And the person who should have stopped everyone for the most important part of the service, the two minute silence, should have done better instead of worrying about how those laying the wreaths were going to pass through the congregation.
It’s about time this whole service was left to be organised by the ex-military in the town. Enough said I think.
Disappointment at service move
My husband and I went to St George’s Park park to attend the Remembrance Service on November 9. We were very disappointed to find that it had been switched to the Church because of what they said were adverse weather conditions. It was hardly raining.
Like many others - approximately 100 - that arrived around 10.50am it was too late to go to the Church. Surely a Remembrance Service should be held at the War Memorial in the park, whatever the weather.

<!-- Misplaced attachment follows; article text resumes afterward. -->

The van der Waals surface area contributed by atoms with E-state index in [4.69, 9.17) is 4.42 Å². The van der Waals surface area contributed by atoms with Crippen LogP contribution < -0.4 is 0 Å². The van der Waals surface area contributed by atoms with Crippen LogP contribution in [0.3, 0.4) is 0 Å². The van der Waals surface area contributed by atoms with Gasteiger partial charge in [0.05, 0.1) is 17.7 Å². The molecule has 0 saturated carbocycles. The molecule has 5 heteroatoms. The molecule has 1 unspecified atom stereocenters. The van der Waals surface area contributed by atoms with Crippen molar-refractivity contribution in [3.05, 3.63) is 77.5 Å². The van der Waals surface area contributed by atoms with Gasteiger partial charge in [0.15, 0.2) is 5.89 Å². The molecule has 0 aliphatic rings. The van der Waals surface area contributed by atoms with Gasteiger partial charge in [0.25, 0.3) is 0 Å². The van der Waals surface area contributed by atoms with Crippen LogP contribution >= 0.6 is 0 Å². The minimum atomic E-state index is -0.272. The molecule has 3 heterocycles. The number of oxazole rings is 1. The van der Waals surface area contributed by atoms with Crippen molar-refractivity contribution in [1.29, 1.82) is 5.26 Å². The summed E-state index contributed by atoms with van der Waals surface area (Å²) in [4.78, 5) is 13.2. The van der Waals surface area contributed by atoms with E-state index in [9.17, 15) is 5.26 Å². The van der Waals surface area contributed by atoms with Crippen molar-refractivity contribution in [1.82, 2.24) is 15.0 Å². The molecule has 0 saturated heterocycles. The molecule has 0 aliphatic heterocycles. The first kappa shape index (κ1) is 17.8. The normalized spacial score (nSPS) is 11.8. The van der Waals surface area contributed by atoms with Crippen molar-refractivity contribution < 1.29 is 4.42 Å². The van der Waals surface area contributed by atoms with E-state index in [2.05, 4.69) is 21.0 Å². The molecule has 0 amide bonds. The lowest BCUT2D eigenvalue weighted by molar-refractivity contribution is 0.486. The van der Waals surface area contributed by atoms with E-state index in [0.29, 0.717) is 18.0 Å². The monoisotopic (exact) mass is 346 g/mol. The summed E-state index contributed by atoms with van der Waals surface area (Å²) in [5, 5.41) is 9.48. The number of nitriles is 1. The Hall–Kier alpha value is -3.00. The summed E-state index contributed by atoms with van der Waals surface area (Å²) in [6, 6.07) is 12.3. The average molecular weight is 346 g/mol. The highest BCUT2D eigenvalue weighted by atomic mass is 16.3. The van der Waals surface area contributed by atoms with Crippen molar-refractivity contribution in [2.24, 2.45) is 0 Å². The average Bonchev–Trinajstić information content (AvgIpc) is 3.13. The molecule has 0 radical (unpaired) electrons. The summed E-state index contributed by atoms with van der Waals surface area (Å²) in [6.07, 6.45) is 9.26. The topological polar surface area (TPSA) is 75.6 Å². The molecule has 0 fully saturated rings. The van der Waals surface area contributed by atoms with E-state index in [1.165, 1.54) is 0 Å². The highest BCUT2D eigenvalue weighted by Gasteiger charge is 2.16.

Mr and Mrs J O OVERALL
Better links to coast needed
It seems they are talking about better rail links London to Norwich. What about the road links to the coast.
In June 1999 as a Caister parish councillor, I managed to get a deputation to visit, Lord Whitty, the Roads Minister at the time, to question the dualling of the A47. He was a waste of time!
I wrote a letter to the Mercury in September 2000, and a Mrs Morgan from Derby replied telling us (Mercury, October 6 2000) to relax! On the October 20 2000 I pointed out to her, from her address if she tripped over the doorstep she would land on either the M1, A52 or the A38 – a quality of road we would like.
On October 12 2001 I questioned why we don’t qualify for dualling – Brighton and Blackpool have a motorway to within a whisker of their seafronts. Maybe we should have the Party conferences here!